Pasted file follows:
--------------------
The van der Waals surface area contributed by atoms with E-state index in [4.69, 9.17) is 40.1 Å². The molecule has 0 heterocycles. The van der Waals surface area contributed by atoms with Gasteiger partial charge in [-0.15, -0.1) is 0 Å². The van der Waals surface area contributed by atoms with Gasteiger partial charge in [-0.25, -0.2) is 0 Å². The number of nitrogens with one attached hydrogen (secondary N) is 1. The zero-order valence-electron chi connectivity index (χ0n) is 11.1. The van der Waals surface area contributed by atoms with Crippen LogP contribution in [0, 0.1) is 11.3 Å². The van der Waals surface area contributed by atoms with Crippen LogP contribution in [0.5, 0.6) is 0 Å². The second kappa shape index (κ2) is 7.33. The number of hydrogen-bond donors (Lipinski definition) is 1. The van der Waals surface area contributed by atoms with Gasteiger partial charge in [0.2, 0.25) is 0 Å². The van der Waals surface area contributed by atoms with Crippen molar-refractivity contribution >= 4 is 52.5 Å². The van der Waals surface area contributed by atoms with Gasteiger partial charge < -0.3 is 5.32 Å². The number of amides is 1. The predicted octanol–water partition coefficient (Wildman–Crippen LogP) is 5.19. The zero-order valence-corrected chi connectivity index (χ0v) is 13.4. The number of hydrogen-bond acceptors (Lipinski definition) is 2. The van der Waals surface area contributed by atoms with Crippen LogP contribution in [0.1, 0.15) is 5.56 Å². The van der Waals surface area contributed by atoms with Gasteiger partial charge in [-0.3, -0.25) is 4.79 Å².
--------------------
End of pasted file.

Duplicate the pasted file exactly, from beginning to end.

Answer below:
The van der Waals surface area contributed by atoms with E-state index in [4.69, 9.17) is 40.1 Å². The molecule has 0 heterocycles. The van der Waals surface area contributed by atoms with Gasteiger partial charge in [-0.15, -0.1) is 0 Å². The van der Waals surface area contributed by atoms with Gasteiger partial charge in [-0.25, -0.2) is 0 Å². The number of nitrogens with one attached hydrogen (secondary N) is 1. The zero-order valence-electron chi connectivity index (χ0n) is 11.1. The van der Waals surface area contributed by atoms with Crippen LogP contribution in [0, 0.1) is 11.3 Å². The van der Waals surface area contributed by atoms with Crippen LogP contribution in [0.5, 0.6) is 0 Å². The second kappa shape index (κ2) is 7.33. The number of hydrogen-bond donors (Lipinski definition) is 1. The van der Waals surface area contributed by atoms with Gasteiger partial charge in [0.2, 0.25) is 0 Å². The van der Waals surface area contributed by atoms with Crippen molar-refractivity contribution >= 4 is 52.5 Å². The van der Waals surface area contributed by atoms with Gasteiger partial charge < -0.3 is 5.32 Å². The number of amides is 1. The predicted octanol–water partition coefficient (Wildman–Crippen LogP) is 5.19. The zero-order valence-corrected chi connectivity index (χ0v) is 13.4. The number of hydrogen-bond acceptors (Lipinski definition) is 2. The van der Waals surface area contributed by atoms with Crippen LogP contribution in [0.1, 0.15) is 5.56 Å². The van der Waals surface area contributed by atoms with Gasteiger partial charge in [-0.3, -0.25) is 4.79 Å².